FREE Winter Resource

math snow.jpg

Math Adventures: Experiencing Math in Snowflakes is available for download  in Free Resources


Winter Fun for FREE Plus Extras!

We all need mid-year boosts--teachers, parents, and learners! 

Celebrate Simple is all about encouraging and equipping parents and families; adding spring in your winter steps! 

We have created several winter-themed, inter-related learning resources for your family--all ages preschool to adult. The contents of each resource is related but nothing is duplicated. 

Our first FREE winter resource is FREE to subscribers! If you are a current subscriber, you will receive this resource in the next newsletter. If you haven't yet subscribed, please do! We would love for you to have this handy, practical winter-themed unit. The contents are related to all of our NEW winter items listed below. The content of Simple Winter Family Fun includes

  • conversation starters for family members of all ages,
  • winter-themed book lists for preschool through high school, 
  • practical ideas for family team building,
  • learning activities for Snowflake Bentley by Jacqueline Briggs Martin (different from those included in Math Adventures: Experiencing Math in Snowflakes),
  • a four-year plan worksheet for families walking the home education high school journey, 
  • winter-related spelling words with fun spelling practice ideas, and
  • math practice for patterning, counting by fives, and solving word problems.

Our second FREE winter resource can be found in our FREE RESOURCES tab. Math Adventures: Experiencing Math in Snowflakes is a shorter math study similar to Math Adventures: Experiencing Math in Parks and Math Adventures: Experiencing Math in Nature. Click on FREE RESOURCES to download your copy!

Our third winter resource is intended to extend the learning in the above units.  The snowflake blank book and foam snowflakes are available in the store. The self-adhesive snowflakes can be use for sorting, counting, adding, and multiplication. When littles are finished sorting and counting, the snowflakes can be used to make a counting or addition book.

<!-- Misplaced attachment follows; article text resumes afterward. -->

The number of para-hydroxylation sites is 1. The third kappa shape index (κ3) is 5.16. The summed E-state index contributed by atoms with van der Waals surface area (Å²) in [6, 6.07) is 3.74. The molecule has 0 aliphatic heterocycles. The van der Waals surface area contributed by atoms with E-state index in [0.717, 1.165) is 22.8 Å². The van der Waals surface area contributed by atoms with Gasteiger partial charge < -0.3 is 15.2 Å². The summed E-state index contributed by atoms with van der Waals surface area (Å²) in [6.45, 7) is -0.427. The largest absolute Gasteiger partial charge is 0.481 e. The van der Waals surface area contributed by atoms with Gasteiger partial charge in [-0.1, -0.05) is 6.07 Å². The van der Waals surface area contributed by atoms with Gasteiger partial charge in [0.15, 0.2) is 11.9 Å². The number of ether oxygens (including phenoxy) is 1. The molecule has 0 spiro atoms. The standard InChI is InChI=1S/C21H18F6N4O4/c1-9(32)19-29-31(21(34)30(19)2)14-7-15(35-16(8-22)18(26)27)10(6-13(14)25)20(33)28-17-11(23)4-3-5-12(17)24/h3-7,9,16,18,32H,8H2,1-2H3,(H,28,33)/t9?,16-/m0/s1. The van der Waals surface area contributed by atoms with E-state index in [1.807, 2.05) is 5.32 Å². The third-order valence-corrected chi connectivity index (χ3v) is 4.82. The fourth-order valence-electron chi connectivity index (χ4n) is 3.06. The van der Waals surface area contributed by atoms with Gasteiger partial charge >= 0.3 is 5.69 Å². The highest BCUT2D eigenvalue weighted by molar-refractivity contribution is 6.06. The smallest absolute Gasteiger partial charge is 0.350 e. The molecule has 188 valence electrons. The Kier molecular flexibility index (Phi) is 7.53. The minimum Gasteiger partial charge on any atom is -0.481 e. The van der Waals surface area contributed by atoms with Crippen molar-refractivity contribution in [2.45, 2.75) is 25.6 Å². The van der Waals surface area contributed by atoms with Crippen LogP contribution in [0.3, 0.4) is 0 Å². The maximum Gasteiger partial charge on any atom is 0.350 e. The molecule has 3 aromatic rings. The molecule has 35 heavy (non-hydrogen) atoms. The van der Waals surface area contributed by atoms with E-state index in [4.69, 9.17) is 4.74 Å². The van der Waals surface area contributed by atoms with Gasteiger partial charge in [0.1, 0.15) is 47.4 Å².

Finally, we are offering a winter special which includes all of the above resources AND a Magiscope! This sturdy, metal microscope has been a favorite in our home for twenty-two years and comes with a lifetime warranty! Our scope was a Christmas gift to our oldest son from his gandparents! 

Whether your winter will be spent outdoors making snow forts or indoors wishing it would snow, refresh the mid-year, winter blahs with some fun new ideas and resources. We would love for your family relationships to grow and for this to be your best winter EVER!

Remember, every moment matters when using what is intentional, real, and relational! 

Preschooling, Intentionally

Life is learning. Learning and life go hand-in-hand, everyday!

Learning is the natural outcome of everyday living, especially for little learners. With a few intentional questions here and a purposeful explanation there, preschoolers can learn naturally from walking alongside older siblings and significant adults. Through everyday experiences, preschoolers gain a jump start to mastering foundational cognitive, social, emotional, physical, and spiritual life skills.  By the time the young learner blows out six candles on the birthday cake, significant progress toward mastery of foundational skills has likely been made.

Math

  • Identify colors
  • Understand and demonstrate one-to-one correspondence
  • Make sets of 1 to 5 objects
  • Identify sets of 1 to 5 objects
  • Associate a number with a set of objects
  • Recognize numerals 1 to 10
  • Recognize and draw simple shapes--circle, square, rectangle, and triangle